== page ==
I feel for Michael Busby. According to him, he was having marital trouble, so he went to a professional. He paid good money—$530—for a solution to his problem. And things went wrong. The professional took another $2,700 from him, which he says he put in a box for the professional to cleanse and return to him. Ten days later she had not returned it. So he sued her.
It’d be so easy to snark: A lawyer, a professional upon whose judgment people in distress rely, loses his money by giving it to a blatant charlatan and then publicly admits it by filing a lawsuit.
Yet Busby went to the psychic for love. Love makes people—even lawyers—do desperate, foolish things.
And rather than be embarrassed at having done a foolish thing for love, Busby went to the courts to seek redress, to get money back for himself, and to protect—it is hoped—other people from the depredations of crooks. For while we might expect lawyers to know better than to give money to psychics, we don’t expect this of everybody—clearly many people get ripped off by psychics, because if psychics didn’t rip people off, psychics wouldn’t exist.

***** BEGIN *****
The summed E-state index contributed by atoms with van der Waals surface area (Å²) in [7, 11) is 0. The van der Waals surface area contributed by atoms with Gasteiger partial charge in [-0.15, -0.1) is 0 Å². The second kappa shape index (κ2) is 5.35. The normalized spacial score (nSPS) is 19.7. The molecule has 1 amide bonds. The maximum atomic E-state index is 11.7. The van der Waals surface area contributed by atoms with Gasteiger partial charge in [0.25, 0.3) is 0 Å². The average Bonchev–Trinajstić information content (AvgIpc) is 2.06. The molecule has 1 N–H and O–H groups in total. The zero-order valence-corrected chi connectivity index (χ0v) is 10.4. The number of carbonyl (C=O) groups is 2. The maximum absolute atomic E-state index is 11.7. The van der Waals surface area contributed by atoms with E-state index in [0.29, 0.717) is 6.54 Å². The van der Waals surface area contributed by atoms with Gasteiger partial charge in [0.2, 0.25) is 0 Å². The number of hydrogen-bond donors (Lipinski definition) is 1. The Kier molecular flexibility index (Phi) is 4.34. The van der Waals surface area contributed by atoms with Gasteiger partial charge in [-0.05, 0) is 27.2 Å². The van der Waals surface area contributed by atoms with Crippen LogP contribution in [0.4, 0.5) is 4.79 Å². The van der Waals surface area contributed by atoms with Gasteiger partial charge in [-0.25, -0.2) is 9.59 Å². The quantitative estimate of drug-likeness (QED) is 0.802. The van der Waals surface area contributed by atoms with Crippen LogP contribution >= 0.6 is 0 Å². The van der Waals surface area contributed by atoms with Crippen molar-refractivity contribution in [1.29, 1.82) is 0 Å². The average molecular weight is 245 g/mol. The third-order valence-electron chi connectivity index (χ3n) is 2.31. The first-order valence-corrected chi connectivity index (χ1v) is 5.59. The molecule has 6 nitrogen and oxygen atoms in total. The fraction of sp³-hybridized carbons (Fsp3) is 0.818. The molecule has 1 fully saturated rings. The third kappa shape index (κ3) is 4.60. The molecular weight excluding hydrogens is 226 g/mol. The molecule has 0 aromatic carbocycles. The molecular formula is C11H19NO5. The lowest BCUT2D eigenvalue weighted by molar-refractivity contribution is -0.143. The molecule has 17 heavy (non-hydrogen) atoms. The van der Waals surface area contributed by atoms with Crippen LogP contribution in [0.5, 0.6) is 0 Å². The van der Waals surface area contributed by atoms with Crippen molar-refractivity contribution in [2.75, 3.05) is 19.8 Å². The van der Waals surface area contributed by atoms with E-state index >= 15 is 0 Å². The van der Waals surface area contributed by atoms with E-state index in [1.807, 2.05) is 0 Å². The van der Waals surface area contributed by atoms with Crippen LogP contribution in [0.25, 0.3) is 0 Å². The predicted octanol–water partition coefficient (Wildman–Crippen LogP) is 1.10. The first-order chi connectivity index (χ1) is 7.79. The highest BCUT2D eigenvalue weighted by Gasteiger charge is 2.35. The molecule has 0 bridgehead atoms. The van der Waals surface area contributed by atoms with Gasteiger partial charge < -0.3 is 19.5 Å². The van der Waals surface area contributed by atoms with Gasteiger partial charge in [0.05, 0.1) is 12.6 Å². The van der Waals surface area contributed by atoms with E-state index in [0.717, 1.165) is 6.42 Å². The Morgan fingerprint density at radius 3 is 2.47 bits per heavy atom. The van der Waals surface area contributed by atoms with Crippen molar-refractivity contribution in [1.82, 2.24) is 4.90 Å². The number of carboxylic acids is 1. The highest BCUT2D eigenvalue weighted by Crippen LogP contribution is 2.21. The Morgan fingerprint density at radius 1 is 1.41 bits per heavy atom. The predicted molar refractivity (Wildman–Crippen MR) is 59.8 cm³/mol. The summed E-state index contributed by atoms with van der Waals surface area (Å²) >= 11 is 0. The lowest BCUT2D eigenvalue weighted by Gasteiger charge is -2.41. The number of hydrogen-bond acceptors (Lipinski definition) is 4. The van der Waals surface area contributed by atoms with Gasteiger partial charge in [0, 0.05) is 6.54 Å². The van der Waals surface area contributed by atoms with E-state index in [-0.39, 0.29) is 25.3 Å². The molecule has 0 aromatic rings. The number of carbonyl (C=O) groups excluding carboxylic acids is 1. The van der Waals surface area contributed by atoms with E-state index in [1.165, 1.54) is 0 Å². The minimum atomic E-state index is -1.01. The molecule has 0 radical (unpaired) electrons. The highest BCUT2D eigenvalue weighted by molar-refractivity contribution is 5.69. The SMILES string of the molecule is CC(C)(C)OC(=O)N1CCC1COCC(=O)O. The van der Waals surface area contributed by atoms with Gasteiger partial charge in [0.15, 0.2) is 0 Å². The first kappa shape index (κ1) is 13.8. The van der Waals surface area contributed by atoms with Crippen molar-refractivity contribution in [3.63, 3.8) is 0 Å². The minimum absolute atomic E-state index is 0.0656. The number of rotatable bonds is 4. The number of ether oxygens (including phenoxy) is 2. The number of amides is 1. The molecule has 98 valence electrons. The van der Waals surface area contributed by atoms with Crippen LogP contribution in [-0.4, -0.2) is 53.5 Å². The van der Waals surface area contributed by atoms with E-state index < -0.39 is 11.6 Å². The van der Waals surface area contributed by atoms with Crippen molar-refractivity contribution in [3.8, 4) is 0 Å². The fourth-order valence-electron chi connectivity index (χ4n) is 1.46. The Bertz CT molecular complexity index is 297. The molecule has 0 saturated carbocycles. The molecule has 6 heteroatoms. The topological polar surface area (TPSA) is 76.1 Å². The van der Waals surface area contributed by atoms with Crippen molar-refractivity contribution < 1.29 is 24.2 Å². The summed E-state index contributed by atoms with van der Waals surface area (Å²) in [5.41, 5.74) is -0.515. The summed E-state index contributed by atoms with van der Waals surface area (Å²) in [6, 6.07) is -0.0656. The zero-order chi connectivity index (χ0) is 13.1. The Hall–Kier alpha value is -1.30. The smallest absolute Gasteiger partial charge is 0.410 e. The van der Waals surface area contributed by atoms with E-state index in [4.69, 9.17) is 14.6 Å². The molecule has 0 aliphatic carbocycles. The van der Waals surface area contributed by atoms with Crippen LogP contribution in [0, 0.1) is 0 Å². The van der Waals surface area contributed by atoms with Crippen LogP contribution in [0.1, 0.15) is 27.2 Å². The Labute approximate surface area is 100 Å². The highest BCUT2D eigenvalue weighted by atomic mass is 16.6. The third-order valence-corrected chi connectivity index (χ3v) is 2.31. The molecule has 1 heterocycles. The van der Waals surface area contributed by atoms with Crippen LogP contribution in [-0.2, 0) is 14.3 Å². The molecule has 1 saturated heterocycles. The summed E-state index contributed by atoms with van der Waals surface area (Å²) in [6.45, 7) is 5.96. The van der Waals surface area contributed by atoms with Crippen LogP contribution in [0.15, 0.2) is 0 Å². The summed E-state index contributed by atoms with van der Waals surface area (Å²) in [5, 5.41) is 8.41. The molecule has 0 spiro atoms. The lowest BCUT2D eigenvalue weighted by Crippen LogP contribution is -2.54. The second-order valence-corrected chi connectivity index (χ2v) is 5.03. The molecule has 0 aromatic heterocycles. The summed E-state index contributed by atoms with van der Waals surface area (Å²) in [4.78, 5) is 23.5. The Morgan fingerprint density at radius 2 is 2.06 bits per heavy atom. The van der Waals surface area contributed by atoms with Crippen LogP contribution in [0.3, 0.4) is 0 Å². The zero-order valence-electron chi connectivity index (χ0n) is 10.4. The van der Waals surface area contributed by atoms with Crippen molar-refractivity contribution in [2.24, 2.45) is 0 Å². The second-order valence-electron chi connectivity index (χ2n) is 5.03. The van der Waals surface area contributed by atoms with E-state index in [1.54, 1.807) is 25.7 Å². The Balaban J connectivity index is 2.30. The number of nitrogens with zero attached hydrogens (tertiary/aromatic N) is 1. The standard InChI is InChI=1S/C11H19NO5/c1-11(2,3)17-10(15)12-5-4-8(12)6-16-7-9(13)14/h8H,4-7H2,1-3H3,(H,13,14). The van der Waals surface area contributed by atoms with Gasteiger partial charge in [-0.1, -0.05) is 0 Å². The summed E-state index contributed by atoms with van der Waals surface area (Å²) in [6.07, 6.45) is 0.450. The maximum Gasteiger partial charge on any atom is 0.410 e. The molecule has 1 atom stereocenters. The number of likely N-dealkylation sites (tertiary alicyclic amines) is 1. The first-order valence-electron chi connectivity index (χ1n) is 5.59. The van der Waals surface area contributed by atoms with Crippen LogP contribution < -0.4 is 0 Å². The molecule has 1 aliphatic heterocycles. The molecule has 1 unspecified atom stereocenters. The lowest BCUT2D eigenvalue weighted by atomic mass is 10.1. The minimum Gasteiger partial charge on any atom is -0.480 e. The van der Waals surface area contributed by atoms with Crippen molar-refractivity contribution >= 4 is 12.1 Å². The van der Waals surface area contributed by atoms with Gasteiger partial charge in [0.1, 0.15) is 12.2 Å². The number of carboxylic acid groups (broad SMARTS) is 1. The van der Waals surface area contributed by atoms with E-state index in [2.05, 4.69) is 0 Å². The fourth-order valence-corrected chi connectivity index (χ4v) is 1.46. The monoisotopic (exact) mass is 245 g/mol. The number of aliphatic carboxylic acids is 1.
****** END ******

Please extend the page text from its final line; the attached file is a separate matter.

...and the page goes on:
I suspect that psychics depend on people with power being too embarrassed to admit that they’ve been ripped off. As long as people with power won’t publicly admit that they have been ripped off by a psychic, psychics will be able to keep ripping people off.
So I commend Busby for doing a foolish thing for love (I hope that his wife appreciates the effort), for being man enough to admit that he did something foolish, and for trying to keep other people from making the same foolish mistake he did.